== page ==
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The Lost Art of Prophecy

May 9, 2009 | by Rabbi Shraga Simmons

Prophecy ceased with the destruction of the First Temple in 586 BCE.

Isaiah, Jeremiah, Ezekiel. Who were these prophets?

A great mystery surrounds prophecy. What is the experience of prophecy? How do we know a prophet is "for real"? And does prophecy exist in our time?

A prophet is someone who has a direct line of communication with God.

A person proved himself as a prophet by accurately predicting the future, e.g. that God is about to miraculously suspend the laws of nature. (Talmud - Sanhedrin 89b) This must be done consistently, at least three times, just as Moses was given three signs in Exodus 4:9.

During the time of the Holy Temple, prophecy was part and parcel of Jewish national life. The Talmud says that during the First Temple period there were approximately 1.2 million prophets among the Jewish people. Rabbi Moshe Chaim Lutzatto explains that compared to the spiritual reality we experience today, the Temple period was "as different as the body and the soul." (Way of God 2.8.4)

What exactly is the experience of prophecy? Maimonides writes:

"There are many levels of prophecy. Just as one person may have greater intelligence than another, so one prophet can be greater in prophecy than another. Yet all of them see their prophecy in a dream or vision at night, or else during the day while in a trance....

"While experiencing prophecy, the limbs tremble, the body becomes weak, and he loses control of his stream of consciousness. All that remains in his conscious mind is a clear understanding of what he is experiencing at the time...

"The information in a prophetic vision is transmitted via allegory. The interpretation of the allegory, however, is immediately implanted in the prophet's mind, and he is aware of its meaning. Like the ladder that our father Jacob saw and the angels ascending and descending on it." (Foundations of Torah 7:2-3)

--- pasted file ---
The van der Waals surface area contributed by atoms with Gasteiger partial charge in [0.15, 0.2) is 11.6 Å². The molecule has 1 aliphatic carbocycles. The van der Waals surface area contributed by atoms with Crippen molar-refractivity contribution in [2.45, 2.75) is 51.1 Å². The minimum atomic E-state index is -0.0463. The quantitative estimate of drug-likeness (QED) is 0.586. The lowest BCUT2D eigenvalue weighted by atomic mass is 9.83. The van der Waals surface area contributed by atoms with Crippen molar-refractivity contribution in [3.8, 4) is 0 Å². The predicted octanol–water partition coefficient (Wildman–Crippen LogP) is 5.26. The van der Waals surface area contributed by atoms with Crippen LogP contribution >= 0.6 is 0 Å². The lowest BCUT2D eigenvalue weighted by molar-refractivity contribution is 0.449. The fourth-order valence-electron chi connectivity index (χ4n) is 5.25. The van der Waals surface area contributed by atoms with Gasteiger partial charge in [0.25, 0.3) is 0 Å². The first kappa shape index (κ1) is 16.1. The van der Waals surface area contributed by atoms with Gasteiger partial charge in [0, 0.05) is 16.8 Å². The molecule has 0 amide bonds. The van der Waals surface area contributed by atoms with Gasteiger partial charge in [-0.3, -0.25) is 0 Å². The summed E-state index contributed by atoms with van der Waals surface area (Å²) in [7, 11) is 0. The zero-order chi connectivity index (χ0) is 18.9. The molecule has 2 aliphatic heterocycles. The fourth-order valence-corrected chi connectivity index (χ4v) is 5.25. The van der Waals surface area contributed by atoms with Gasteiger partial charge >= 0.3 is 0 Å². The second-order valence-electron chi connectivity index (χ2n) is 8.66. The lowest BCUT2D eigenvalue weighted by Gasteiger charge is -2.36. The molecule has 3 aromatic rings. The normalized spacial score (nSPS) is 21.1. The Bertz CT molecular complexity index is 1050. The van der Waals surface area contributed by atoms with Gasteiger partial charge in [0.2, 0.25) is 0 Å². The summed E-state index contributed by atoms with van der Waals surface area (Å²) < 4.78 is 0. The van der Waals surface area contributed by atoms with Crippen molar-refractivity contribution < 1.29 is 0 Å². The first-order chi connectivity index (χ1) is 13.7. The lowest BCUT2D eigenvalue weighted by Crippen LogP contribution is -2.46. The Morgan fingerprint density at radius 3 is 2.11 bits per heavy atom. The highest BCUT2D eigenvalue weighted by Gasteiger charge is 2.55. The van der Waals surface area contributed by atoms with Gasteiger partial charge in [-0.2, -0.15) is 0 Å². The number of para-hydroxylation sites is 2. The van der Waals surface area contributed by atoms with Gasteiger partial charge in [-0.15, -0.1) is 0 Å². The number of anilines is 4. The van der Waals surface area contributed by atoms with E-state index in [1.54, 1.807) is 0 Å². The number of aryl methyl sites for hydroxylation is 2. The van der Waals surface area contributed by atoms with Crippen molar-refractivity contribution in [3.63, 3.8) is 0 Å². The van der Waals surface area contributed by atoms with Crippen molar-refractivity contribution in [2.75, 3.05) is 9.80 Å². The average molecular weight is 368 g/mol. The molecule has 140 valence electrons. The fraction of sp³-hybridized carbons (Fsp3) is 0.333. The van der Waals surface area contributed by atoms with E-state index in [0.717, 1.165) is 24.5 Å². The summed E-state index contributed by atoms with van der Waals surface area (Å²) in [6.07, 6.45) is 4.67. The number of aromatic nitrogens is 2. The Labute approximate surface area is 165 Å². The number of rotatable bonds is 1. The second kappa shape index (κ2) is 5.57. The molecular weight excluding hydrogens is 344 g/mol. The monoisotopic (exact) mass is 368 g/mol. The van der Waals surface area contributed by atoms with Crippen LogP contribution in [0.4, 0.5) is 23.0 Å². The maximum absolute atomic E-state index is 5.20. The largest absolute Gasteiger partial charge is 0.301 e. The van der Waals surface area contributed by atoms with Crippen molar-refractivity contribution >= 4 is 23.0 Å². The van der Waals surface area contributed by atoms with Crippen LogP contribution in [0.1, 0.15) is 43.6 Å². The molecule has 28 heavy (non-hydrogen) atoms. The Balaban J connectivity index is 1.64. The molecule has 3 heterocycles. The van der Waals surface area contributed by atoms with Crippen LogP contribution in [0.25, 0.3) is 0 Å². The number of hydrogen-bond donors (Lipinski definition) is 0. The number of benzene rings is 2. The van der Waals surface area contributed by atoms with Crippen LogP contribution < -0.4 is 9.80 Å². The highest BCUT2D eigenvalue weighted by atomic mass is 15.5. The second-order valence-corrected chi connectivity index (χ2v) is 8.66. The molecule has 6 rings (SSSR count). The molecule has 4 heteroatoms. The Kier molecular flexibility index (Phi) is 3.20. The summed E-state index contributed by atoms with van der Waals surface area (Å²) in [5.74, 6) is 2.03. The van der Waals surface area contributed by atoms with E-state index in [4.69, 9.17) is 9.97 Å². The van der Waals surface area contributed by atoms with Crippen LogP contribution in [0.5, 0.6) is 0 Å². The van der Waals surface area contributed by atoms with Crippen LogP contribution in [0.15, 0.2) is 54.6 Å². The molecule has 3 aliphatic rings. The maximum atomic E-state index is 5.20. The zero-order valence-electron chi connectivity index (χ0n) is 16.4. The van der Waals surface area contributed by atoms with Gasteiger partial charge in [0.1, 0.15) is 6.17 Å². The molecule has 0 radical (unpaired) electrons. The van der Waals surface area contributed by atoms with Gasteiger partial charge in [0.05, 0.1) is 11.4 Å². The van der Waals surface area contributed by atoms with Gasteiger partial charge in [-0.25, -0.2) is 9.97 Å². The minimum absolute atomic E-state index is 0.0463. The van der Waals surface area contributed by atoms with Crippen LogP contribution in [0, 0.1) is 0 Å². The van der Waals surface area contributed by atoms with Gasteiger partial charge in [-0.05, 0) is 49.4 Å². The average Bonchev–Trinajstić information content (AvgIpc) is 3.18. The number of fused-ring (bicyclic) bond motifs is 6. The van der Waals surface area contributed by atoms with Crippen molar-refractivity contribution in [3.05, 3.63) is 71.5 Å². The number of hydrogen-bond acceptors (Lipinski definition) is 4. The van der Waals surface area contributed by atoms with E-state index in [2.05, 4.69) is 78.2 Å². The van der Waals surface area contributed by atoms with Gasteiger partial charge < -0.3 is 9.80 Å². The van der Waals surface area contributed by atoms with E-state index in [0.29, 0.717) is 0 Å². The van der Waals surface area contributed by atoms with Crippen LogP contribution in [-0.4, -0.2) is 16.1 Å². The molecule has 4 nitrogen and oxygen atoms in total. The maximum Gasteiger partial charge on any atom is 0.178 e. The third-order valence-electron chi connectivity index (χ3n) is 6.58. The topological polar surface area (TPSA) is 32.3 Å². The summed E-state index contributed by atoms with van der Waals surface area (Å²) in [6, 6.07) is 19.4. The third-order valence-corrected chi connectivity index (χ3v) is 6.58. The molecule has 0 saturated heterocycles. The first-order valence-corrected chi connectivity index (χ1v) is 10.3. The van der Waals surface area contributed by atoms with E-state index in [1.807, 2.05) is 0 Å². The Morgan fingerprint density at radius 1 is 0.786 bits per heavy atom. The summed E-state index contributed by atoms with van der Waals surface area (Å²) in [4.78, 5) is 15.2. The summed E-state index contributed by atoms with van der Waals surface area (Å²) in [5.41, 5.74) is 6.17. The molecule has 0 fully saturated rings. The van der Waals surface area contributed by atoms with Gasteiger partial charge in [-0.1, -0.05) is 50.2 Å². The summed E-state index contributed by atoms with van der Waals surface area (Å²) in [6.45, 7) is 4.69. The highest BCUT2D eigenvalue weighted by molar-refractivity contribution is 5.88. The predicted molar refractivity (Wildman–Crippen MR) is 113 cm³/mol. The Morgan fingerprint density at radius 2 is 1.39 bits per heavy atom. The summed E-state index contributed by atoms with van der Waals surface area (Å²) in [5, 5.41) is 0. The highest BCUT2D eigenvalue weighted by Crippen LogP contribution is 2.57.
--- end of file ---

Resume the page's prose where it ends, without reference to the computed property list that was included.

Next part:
Maimonides further explains that only Moses, the greatest of all prophets, experienced prophecy while in a fully conscious state, and with a direct message not cloaked in allegory.

Qualifications for Prophecy

A prophet could be either a man or a woman.

The prophet was a Torah scholar and a holy person. To reach the prophetic state of consciousness required a long period of study, meditation and self-purification. As Maimonides writes: "Prophecy only occurs to someone great in wisdom, mighty in deeds and whom the material inclination does not control in any material thing. Rather he continually fortifies his mind against his inclination and is an exceedingly masterful intellect." (Foundations of Torah 7:1)

Prophecy was only possible while a person was in a state of joy. (Midrash - Bereishit Rabba 70:8)

Prophecy was only possible in the Land of Israel, and was only possible in a pure environment. (Mechilta - Exodus 12:1)

Finally, prophets were personally observant of the Torah's commands, and encouraged others to do the same. Since the Torah states that all mitzvot remain binding forever, anyone coming to change the Torah is immediately identified as a false prophet. (Deut. 13:1-4)

Daily Life With Prophets

What effect did prophecy have on Jewish daily life? In the time of the First Temple, God would immediately respond to our actions. If the Jewish people took a spiritual downturn, there would be a direct response such as a famine, plague, or lack of rain. If the Jews did teshuva, the situation would immediately change.

Someone who reached the meditative state called prophecy took on a special responsibility to help others grow. If you had a problem, you would go to a prophet and he would discern from the highest levels what aspect was holding you back. Even if you had a physical ailment, you didn't go to a doctor. Rather, you went to a prophet who would tell you what spiritual flaw brought about the sickness -- and how to correct it.

Can you imagine what it would be like to be understood at the deepest level of your soul? Can you imagine having the confidence of knowing that the advice you were receiving was flowing directly from the Almighty Himself? This is what life was like at the time when prophets flourished.

Prophecy as a widespread phenomenon ceased with the destruction of the First Temple in 586 BCE. After the time of Ezra and the Great Assembly (350 BCE), prophecy ceased completely from the Jewish people. In the future, prophecy will be restored with the coming of the Messiah, may it be speedily in our days.

With thanks to Rabbi Aryeh Leib Nivin and Rabbi Alexander Seinfeld

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